Here he locks up Sacramento’s Buddy Hield off-ball, denying him the ball despite a 12-point lead.
Probably my favorite defensive possession of the game. Ntilikina denies Hield the ball the entire possession. Gibson switches on to Fox and stays in front, forces TO. Burks and Quickley switch under the basket to prevent the mismatch. This is what an elite defense looks like. pic.twitter.com/HUKuGGWoJj
— Ariel (@APachecoNBA) February 26, 2021
He did the same to the Spurs’ DeMar DeRozan in a blowout loss in San Antonio—though in the interest of honesty he did get torched by Patty Mills a couple of times.
None of this was new, nor has it been enough to keep him on the floor at any other time in his career thus far—and if it was going to be enough this time, then it wouldn’t have taken Payton and Rose being unavailable to get Ntilikina any minutes. Rose is not playing on Thursday against the Milwaukee Bucks—New York’s first game post–All-Star break—and Payton’s status is still to be determined.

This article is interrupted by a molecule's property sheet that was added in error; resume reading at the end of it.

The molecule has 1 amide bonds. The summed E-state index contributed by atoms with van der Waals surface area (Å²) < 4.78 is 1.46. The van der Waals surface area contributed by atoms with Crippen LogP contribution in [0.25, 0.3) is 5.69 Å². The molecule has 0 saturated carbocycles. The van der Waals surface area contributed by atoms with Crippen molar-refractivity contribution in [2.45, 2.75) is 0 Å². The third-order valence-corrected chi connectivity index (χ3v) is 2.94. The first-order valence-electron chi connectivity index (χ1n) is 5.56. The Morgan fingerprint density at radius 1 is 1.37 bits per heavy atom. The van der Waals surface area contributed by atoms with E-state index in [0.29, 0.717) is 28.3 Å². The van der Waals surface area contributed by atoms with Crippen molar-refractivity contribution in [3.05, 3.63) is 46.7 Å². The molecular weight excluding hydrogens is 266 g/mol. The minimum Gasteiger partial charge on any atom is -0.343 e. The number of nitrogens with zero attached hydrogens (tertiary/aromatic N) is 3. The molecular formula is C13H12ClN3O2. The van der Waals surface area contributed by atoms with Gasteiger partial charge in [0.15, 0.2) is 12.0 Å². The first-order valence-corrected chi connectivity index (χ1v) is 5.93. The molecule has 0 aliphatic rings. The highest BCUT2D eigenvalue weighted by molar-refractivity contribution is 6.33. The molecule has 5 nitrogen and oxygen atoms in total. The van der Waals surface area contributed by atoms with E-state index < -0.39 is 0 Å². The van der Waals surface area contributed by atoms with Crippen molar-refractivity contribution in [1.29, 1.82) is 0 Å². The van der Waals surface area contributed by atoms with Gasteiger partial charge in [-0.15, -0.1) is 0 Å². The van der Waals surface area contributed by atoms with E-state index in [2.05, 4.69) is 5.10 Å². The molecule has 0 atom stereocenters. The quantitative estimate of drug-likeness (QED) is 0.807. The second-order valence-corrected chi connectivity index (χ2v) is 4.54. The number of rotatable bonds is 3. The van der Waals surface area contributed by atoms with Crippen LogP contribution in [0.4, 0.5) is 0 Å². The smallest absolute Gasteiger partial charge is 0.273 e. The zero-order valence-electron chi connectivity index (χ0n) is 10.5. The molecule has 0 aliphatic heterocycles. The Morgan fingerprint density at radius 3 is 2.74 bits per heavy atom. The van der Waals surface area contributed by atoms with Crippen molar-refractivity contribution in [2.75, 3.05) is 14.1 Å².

The most remarkable difference currently is the efficiency with which Frank has been able to score when picking his spots—which have occasionally come in flurries.
FRANK WITH THE STEPBACK THREE pic.twitter.com/b8iwIwHNvx
— The Knicks Wall (@TheKnicksWall) March 5, 2021
FRANKI333 FOUR POINTER!!! THREE STRAIGHT THREES 🔥🔥🔥 pic.twitter.com/hqIjVmBtuo
— The Knicks Wall (@TheKnicksWall) March 5, 2021
While he hasn’t attempted more than seven shots in a game, Ntilikina has been remarkably efficient from three-point range, in particular, since returning to the rotation, making eight of the 12 shots he’s attempted from deep since the Sacramento game (and 13 of 21 triples overall this season, 61.9%).